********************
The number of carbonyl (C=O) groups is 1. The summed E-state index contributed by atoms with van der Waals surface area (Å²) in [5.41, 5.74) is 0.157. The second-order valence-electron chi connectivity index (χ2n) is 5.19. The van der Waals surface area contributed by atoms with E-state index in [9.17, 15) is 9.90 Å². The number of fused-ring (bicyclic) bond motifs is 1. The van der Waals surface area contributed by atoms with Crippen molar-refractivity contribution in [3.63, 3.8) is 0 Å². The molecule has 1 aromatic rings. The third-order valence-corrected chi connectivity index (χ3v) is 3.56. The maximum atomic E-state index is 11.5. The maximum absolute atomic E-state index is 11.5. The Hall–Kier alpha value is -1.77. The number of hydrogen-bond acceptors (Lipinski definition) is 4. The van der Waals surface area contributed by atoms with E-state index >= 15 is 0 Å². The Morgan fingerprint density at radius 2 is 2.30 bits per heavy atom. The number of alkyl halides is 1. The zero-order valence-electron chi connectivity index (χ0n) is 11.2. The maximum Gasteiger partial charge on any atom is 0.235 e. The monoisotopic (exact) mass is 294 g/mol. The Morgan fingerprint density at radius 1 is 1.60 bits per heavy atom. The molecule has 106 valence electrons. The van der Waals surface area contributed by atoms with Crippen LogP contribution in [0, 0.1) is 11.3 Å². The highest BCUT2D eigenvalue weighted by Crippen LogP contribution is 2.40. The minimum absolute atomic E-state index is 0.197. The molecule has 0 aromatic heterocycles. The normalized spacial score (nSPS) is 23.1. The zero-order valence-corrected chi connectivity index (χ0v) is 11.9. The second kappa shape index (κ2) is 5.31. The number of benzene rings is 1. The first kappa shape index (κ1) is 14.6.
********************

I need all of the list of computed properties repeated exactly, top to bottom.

The number of carbonyl (C=O) groups is 1. The summed E-state index contributed by atoms with van der Waals surface area (Å²) in [5.41, 5.74) is 0.157. The second-order valence-electron chi connectivity index (χ2n) is 5.19. The van der Waals surface area contributed by atoms with E-state index in [9.17, 15) is 9.90 Å². The number of fused-ring (bicyclic) bond motifs is 1. The van der Waals surface area contributed by atoms with Crippen molar-refractivity contribution in [3.63, 3.8) is 0 Å². The molecule has 1 aromatic rings. The third-order valence-corrected chi connectivity index (χ3v) is 3.56. The maximum atomic E-state index is 11.5. The maximum absolute atomic E-state index is 11.5. The Hall–Kier alpha value is -1.77. The number of hydrogen-bond acceptors (Lipinski definition) is 4. The van der Waals surface area contributed by atoms with E-state index >= 15 is 0 Å². The Morgan fingerprint density at radius 2 is 2.30 bits per heavy atom. The number of alkyl halides is 1. The zero-order valence-electron chi connectivity index (χ0n) is 11.2. The maximum Gasteiger partial charge on any atom is 0.235 e. The monoisotopic (exact) mass is 294 g/mol. The Morgan fingerprint density at radius 1 is 1.60 bits per heavy atom. The molecule has 106 valence electrons. The van der Waals surface area contributed by atoms with Crippen LogP contribution in [0, 0.1) is 11.3 Å². The highest BCUT2D eigenvalue weighted by Crippen LogP contribution is 2.40. The minimum absolute atomic E-state index is 0.197. The molecule has 0 aromatic heterocycles. The normalized spacial score (nSPS) is 23.1. The zero-order valence-corrected chi connectivity index (χ0v) is 11.9. The second kappa shape index (κ2) is 5.31. The number of benzene rings is 1. The first kappa shape index (κ1) is 14.6.